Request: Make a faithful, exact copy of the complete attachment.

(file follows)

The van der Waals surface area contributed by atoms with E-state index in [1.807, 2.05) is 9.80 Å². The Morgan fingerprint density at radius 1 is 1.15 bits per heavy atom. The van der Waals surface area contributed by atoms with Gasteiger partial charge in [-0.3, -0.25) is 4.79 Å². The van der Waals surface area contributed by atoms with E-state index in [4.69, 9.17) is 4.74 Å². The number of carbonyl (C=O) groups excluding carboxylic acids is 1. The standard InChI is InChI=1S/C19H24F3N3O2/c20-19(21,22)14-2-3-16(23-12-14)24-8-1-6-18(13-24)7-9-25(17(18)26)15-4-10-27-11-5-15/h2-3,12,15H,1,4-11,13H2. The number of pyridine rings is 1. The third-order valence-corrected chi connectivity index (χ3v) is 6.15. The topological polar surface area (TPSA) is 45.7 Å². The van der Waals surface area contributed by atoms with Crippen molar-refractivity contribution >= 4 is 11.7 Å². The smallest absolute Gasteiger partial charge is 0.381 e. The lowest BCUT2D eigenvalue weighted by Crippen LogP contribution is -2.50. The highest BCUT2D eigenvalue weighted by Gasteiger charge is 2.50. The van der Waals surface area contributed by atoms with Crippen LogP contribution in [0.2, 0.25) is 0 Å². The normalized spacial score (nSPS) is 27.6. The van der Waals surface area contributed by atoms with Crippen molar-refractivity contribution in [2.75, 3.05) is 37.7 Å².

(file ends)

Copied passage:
The van der Waals surface area contributed by atoms with E-state index in [1.807, 2.05) is 9.80 Å². The Morgan fingerprint density at radius 1 is 1.15 bits per heavy atom. The van der Waals surface area contributed by atoms with Gasteiger partial charge in [-0.3, -0.25) is 4.79 Å². The van der Waals surface area contributed by atoms with E-state index in [4.69, 9.17) is 4.74 Å². The number of carbonyl (C=O) groups excluding carboxylic acids is 1. The standard InChI is InChI=1S/C19H24F3N3O2/c20-19(21,22)14-2-3-16(23-12-14)24-8-1-6-18(13-24)7-9-25(17(18)26)15-4-10-27-11-5-15/h2-3,12,15H,1,4-11,13H2. The number of pyridine rings is 1. The third-order valence-corrected chi connectivity index (χ3v) is 6.15. The topological polar surface area (TPSA) is 45.7 Å². The van der Waals surface area contributed by atoms with Crippen molar-refractivity contribution >= 4 is 11.7 Å². The smallest absolute Gasteiger partial charge is 0.381 e. The lowest BCUT2D eigenvalue weighted by Crippen LogP contribution is -2.50. The highest BCUT2D eigenvalue weighted by Gasteiger charge is 2.50. The van der Waals surface area contributed by atoms with Crippen LogP contribution in [0.2, 0.25) is 0 Å². The normalized spacial score (nSPS) is 27.6. The van der Waals surface area contributed by atoms with Crippen molar-refractivity contribution in [2.75, 3.05) is 37.7 Å².